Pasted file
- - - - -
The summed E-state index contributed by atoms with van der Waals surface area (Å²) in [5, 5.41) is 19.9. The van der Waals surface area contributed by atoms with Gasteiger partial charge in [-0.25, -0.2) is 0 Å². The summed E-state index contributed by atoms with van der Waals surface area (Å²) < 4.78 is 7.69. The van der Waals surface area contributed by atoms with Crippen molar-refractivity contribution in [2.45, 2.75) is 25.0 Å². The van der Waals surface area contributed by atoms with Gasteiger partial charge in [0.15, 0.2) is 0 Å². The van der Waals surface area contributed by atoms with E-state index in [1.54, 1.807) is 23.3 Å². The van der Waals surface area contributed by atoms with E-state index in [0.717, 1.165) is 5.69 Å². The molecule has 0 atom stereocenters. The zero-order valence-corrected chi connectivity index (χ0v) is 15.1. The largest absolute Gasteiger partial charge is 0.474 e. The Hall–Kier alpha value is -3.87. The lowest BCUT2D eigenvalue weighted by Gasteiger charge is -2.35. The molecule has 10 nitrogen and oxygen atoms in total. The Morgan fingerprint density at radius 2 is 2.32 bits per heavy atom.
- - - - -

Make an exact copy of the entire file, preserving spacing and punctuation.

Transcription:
The summed E-state index contributed by atoms with van der Waals surface area (Å²) in [5, 5.41) is 19.9. The van der Waals surface area contributed by atoms with Gasteiger partial charge in [-0.25, -0.2) is 0 Å². The summed E-state index contributed by atoms with van der Waals surface area (Å²) < 4.78 is 7.69. The van der Waals surface area contributed by atoms with Crippen molar-refractivity contribution in [2.45, 2.75) is 25.0 Å². The van der Waals surface area contributed by atoms with Gasteiger partial charge in [0.15, 0.2) is 0 Å². The van der Waals surface area contributed by atoms with E-state index in [1.54, 1.807) is 23.3 Å². The van der Waals surface area contributed by atoms with E-state index in [0.717, 1.165) is 5.69 Å². The molecule has 0 atom stereocenters. The zero-order valence-corrected chi connectivity index (χ0v) is 15.1. The largest absolute Gasteiger partial charge is 0.474 e. The Hall–Kier alpha value is -3.87. The lowest BCUT2D eigenvalue weighted by Gasteiger charge is -2.35. The molecule has 10 nitrogen and oxygen atoms in total. The Morgan fingerprint density at radius 2 is 2.32 bits per heavy atom.